studies. Anyone can observe or participate in rhythmic entrainment at concerts and especially in ritual settings where physical activity is not discouraged. Scientific studies, however, can identify more precisely the neuronal mechanism by which this can occur. Most of the laboratory work on entrainment has been done by using a rhythmically flashing light. A report by E. Roy John tells of an experiment conducted on cats [28]. Investigators implanted 34 electrodes in different parts of the brain of a cat. These electrodes allowed the researchers to record the electrical rhythms from many parts of the eat's brain in response to a regularly flashing light. Those parts of the brain that showed electrical waves at the same frequency as the flashing light were named "labeled rhythms." Other regions of the eat's brain showed only random electrical activity.

When the cat first saw the flashing light, only those areas associated with the visual system responded in synchrony with the flashing light. The experimenters then introduced an unpleasant electric shock that the cat could avoid by jumping a hurdle as soon as the light flashed. As the cat learned to jump when the light flashed, the "labeled rhythm" took on new meanings and spread to other parts of the brain. As long as the "labeled rhythm" meant only a flashing light, only the visual cortex responded in synchrony. When the

rhythmic synchrony, or rhythmic entrainment. The firing of electrical impulses, or synapses, of the neurons of the brain often proceeds in perceptible rhythmic patterns. In other words, it is through different patterns of rhythmic activity among the same neuronal groupings, rather than different loci or different pathways, that different parts of the brain are linked and mnemonic associations develop.

An electroencephalogram (EEG) is a rough-and-ready way of measuring the predominant rhythmic electrical activity of sections of the brain by planting electrodes on the scalp over the temporal, occipital, parietal or frontal lobes (see Fig. 6). The "resting" rhythm of the brain, or its alpha rhythm, is normally between 8 and 13 cycles per second. Although the basic alpha frequency is not the same from person to person, within a given individual the range (at least in laboratory studies) is fairly limited. Since 1934 [27], it has been known that flashing a bright light into the eyes at a rate close to the normal alpha rhythm of the resting brain will increase the amplitude of the alpha rhythm of the brain, and that slightly increasing or decreasing the rhythm of the flashing light will stimulate the brain rhythms to adjust in synchrony.

Our knowledge of rhythmic entrainment during ritual performances involving music is not dependent on scientific

48 Becker, Music and Trance

hypothesizes that, as the song progresses, the singer's vocal cords become rhythmically entrained with her bodily gestures (the "bobbing" of sobbing). Furthermore, the increased regularity of the pulsating voice corresponds to the singer's perception that, at those very points, the song is having the desired effect of carrying the spirit of the deceased to the abode of the dead. She implies that the rhythmic entrainment of voice and body rhythms are indications of the singer's entering an altered state.

The encounter between Barong and his followers and Rangda is accompanied by fast, loud and short temporal cycles played on the gamelan (Fig. 10). In all Balinese and Javanese gamelan music, short, loud temporal cycles with no melodic elaboration indicate the presence of demons and fighting. Long, slow temporal cycles with much melodic elaboration indicate refined characters and peaceful scenes. No Balinese music is more demonic, louder or more minimalist than that which signals the encounter between the witch Rangda and Barong and his followers, the entranced men who attempt to thwart Rangda's power [33].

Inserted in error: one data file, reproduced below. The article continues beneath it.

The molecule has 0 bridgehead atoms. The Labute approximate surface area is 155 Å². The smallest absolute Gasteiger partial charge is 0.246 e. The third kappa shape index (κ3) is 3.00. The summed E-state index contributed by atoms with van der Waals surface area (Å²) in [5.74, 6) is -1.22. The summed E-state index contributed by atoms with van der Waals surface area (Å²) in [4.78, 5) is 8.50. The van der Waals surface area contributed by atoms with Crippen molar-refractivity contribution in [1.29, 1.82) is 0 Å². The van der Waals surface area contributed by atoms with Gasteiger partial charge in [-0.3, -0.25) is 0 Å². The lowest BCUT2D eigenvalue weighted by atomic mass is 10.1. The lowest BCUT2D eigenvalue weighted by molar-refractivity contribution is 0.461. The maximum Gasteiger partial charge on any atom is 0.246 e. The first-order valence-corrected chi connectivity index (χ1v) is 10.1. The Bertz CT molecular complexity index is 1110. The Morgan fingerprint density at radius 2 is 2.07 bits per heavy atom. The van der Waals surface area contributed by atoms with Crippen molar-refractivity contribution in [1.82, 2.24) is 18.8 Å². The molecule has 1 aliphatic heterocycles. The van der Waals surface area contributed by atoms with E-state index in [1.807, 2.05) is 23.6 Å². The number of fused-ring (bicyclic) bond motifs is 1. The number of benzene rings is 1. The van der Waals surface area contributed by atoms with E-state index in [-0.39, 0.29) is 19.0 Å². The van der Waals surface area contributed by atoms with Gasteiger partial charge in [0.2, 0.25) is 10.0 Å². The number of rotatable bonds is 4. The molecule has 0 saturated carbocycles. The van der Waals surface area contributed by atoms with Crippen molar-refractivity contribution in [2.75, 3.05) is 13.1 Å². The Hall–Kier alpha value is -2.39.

The driving, incessant ostinatos of these themes are icons of the emotions of fear and rage and the action of fighting. They undergird and sustain the manic and mad frenzy of both the witch and her attackers. It seems that the gamelan music has a physiological impact on the men who participate; indeed, networks of groups of neurons seem to be firing synchronously with the gamelan rhythms in the brains and bodies of the trancers. The clanging bronze keys of the gangsas, the booming gongs and the pulsing rhythms of drums and cymbals, all rhythmically synchronized, become one with the rhythmic synchrony experienced throughout the central nervous system of the trancer. While this kind of rhythmic driving is not a necessary condition for trance, it may especially facilitate the manic trance of the encounter with the witch. The long, slowly sung melodic phrases that originally put the men into trance are probably not as effective in sustaining the altered state that leads them to frenzied self-stabbing.

It is always important to remind ourselves that the music does not cause the self-stabbing. Members of the audience are hearing the music, but seldom go into trance. In this ritual, women rarely participate as trancers. Sometimes a designated trancer will withdraw if his

trance is shallow. And sometimes, contrary to expectations, an audience member may be overcome with rage and frustration and join the circle of trancers, be given a dagger by one of the attendants and begin leaping about while stabbing himself.

One can reasonably assume that human brains become entrained to the rhythms of music and that these entrained rhythms involve not only acoustic and sensory motor areas of the brain, but areas in many other cortical and sub-cortical areas. Memory, past history and emotions become a part of the rhythmically pulsating brain.

According to this view, it is not so much the linkage between groups of firing cells that is important in determining our understanding or interpretation of an event in the world outside, but the synchronous rhythms at which they fire.